Manitoba Treaty Commissioner Jamie Wilson was stunned Friday by the comments posted on Facebook by Lorrie Steeves, wife of mayoral candidate Gord Steeves.
So were a lot of other people.
"I would never paint an entire ethnic group on the actions of one person -- that's how racism starts," said the aboriginal educator, who works downtown. "I see racism as a huge part of the problem.
"It does nothing to help our city," said Wilson, especially coming the day after about 150 community leaders announced their annual sleepout to raise awareness about the homeless.
"I see the same four or five guys (downtown), I'm respectful to them, they're respectful to me," Wilson said.
As for Lorrie Steeves's apology: "I thought she was apologizing for being caught."
Mayoral candidate and University of Manitoba administrator Robert-Falcon Ouellette urged the Steeveses to spend some time downtown and invite people on the street into their home.
"When I think of those people on the streets I see my brothers, I see my sisters, my cousins. I even see myself in them," Ouellette said.
"Shake their hands and listen to them and talk to them. Invite them to your home to find out what it is that they want. We have to go out and listen to them like human beings.
"Why not? If you are the mayor of the city you are the mayor of everyone. Leadership is not about picking who are your followers. It's about ensuring everyone is moving along the same path. It's about leading by example," said Ouellette.
He said the Facebook posting was "pretty graphic. That's why I'm disappointed. I mean, Mr. Steeves was on city council at the time. It's a sad day for Winnipeg that we're still having this debate."
Mayoral candidate Paul Havixbeck said: "I find the comments to be offensive, but Mrs. Steeves is not a candidate in this election, and I prefer we focus on issues and positions of candidates."
Mayoral candidate Judy Wasylycia-Leis declined to comment, while mayoral candidate Brian Bowman did not respond to an interview request Friday.
Aboriginal Council of Winnipeg president Damon Johnston said he was "quite affronted. It suggests a high level of ignorance.
"Something has to be done, but it has to be done with us, and not against us," said Johnston, who said that even though he knows such attitudes still exist, he believes they are held by a minority of people.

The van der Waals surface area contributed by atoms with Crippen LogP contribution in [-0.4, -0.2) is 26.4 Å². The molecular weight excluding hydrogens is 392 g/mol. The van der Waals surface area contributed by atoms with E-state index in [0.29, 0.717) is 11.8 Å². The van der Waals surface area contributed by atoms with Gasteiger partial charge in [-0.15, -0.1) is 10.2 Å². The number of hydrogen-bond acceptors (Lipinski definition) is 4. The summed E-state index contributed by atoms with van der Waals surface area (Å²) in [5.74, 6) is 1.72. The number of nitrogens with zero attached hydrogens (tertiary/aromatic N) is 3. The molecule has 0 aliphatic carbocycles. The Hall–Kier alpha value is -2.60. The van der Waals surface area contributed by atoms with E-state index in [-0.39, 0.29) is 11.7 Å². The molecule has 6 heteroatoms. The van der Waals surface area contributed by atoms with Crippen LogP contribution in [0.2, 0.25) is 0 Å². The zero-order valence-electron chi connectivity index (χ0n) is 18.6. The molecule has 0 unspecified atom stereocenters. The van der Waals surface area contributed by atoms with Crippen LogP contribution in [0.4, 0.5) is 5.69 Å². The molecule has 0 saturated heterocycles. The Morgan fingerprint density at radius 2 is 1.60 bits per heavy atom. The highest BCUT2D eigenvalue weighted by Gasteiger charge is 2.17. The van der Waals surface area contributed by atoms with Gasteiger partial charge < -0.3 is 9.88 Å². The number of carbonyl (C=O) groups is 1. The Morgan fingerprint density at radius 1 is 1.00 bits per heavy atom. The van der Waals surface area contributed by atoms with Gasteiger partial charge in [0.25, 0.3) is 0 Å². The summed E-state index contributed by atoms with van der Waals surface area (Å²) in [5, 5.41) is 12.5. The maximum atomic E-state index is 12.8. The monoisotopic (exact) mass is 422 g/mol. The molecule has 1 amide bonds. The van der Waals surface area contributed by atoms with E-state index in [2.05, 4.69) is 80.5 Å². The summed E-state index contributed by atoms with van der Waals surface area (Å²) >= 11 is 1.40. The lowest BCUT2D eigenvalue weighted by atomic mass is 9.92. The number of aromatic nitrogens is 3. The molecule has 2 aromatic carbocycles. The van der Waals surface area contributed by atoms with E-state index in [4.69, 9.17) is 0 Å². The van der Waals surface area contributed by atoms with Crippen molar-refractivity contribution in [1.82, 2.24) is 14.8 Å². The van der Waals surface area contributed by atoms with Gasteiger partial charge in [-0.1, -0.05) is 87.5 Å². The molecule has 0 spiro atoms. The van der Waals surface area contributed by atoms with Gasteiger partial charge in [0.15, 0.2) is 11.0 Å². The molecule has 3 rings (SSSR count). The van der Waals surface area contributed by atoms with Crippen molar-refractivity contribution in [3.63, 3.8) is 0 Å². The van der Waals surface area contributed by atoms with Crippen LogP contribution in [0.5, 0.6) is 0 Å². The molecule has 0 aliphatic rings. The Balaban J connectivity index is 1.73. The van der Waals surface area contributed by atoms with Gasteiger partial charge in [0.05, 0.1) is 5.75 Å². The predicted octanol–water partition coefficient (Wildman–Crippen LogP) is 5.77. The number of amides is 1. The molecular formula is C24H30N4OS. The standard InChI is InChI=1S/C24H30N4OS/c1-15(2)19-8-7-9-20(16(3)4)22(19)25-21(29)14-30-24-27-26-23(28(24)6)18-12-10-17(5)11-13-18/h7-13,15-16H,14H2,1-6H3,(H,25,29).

Grand Chief Terry Nelson of the Southern Chiefs Organization said he wasn't shocked by the comments, and said they are not uncommon among non-natives.
"Racism is well-concealed," said Nelson. "Most people don't come out with it publicly, but at private dinners or with people conversing with each other, that usually happens."
The revelation is bound to hurt Steeves' campaign, but is not necessarily fatal, said one political analyst.
"I think it is possible to survive it, given that he wasn't the one that said it, but it's certainly not good for his campaign," said Prof. Royce Koop, who teaches political science at the University of Manitoba.
"We need to think about whether candidates should be held accountable for comments that their partners make, or their kids make or their friends make. We need to kind of wonder whether we're going down a slippery slope... without condoning these specific comments, which of course are very, very ugly."
U of M native studies Prof. Niigaanwewidam Sinclair declined to be interviewed because he is an indigenous policies adviser to mayoral candidate Judy Wasylycia-Leis, but said on his Facebook site: "Let's hear you justify THIS Mayoral Candidate Steeves. Yah, that's what I thought."
A lot of people commented on Facebook and Twitter:
Ryerson University Prof. Pam Palmater: "racist stereotyping hatred fails 2 reflect appreciation 4 her privileged life based on colonization n dispossesion of FNs"
Megan Benedictson: "The problem is with those who refuse to see all human beings as people."
Wab Kinew: "Tweet me when Gord Steeves does the right thing and drops out of the race."
-- with files from Canadian Press